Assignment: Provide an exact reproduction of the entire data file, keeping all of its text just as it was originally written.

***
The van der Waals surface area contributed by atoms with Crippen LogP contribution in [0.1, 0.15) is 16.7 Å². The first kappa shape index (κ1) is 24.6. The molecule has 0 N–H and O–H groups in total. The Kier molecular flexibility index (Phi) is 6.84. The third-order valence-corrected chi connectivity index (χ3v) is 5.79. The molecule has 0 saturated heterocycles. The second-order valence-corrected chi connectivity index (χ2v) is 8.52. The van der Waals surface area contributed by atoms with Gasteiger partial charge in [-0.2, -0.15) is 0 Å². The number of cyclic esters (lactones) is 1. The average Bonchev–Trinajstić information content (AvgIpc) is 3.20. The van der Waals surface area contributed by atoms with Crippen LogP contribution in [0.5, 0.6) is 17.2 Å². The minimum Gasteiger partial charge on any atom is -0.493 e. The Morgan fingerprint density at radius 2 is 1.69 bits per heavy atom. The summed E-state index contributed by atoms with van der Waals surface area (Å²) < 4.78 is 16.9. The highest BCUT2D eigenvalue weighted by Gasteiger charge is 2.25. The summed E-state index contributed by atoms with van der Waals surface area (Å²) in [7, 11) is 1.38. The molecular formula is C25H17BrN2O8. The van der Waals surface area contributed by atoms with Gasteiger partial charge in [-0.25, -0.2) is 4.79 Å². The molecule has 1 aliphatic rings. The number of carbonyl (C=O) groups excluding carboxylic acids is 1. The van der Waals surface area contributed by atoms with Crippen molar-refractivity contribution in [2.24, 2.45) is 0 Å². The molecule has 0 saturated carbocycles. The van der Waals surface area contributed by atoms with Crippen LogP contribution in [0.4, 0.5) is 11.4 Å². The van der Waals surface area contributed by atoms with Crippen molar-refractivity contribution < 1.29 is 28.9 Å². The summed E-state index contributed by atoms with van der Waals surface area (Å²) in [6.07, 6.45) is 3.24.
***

The van der Waals surface area contributed by atoms with Crippen LogP contribution in [0.1, 0.15) is 16.7 Å². The first kappa shape index (κ1) is 24.6. The molecule has 0 N–H and O–H groups in total. The Kier molecular flexibility index (Phi) is 6.84. The third-order valence-corrected chi connectivity index (χ3v) is 5.79. The molecule has 0 saturated heterocycles. The second-order valence-corrected chi connectivity index (χ2v) is 8.52. The van der Waals surface area contributed by atoms with Gasteiger partial charge in [-0.2, -0.15) is 0 Å². The number of cyclic esters (lactones) is 1. The average Bonchev–Trinajstić information content (AvgIpc) is 3.20. The van der Waals surface area contributed by atoms with Crippen LogP contribution in [0.5, 0.6) is 17.2 Å². The minimum Gasteiger partial charge on any atom is -0.493 e. The Morgan fingerprint density at radius 2 is 1.69 bits per heavy atom. The summed E-state index contributed by atoms with van der Waals surface area (Å²) < 4.78 is 16.9. The highest BCUT2D eigenvalue weighted by Gasteiger charge is 2.25. The summed E-state index contributed by atoms with van der Waals surface area (Å²) in [7, 11) is 1.38. The molecular formula is C25H17BrN2O8. The van der Waals surface area contributed by atoms with Gasteiger partial charge in [-0.25, -0.2) is 4.79 Å². The molecule has 1 aliphatic rings. The number of carbonyl (C=O) groups excluding carboxylic acids is 1. The van der Waals surface area contributed by atoms with Crippen molar-refractivity contribution in [2.24, 2.45) is 0 Å². The molecule has 0 saturated carbocycles. The van der Waals surface area contributed by atoms with Crippen LogP contribution in [0.4, 0.5) is 11.4 Å². The van der Waals surface area contributed by atoms with Crippen molar-refractivity contribution < 1.29 is 28.9 Å². The summed E-state index contributed by atoms with van der Waals surface area (Å²) in [6.07, 6.45) is 3.24.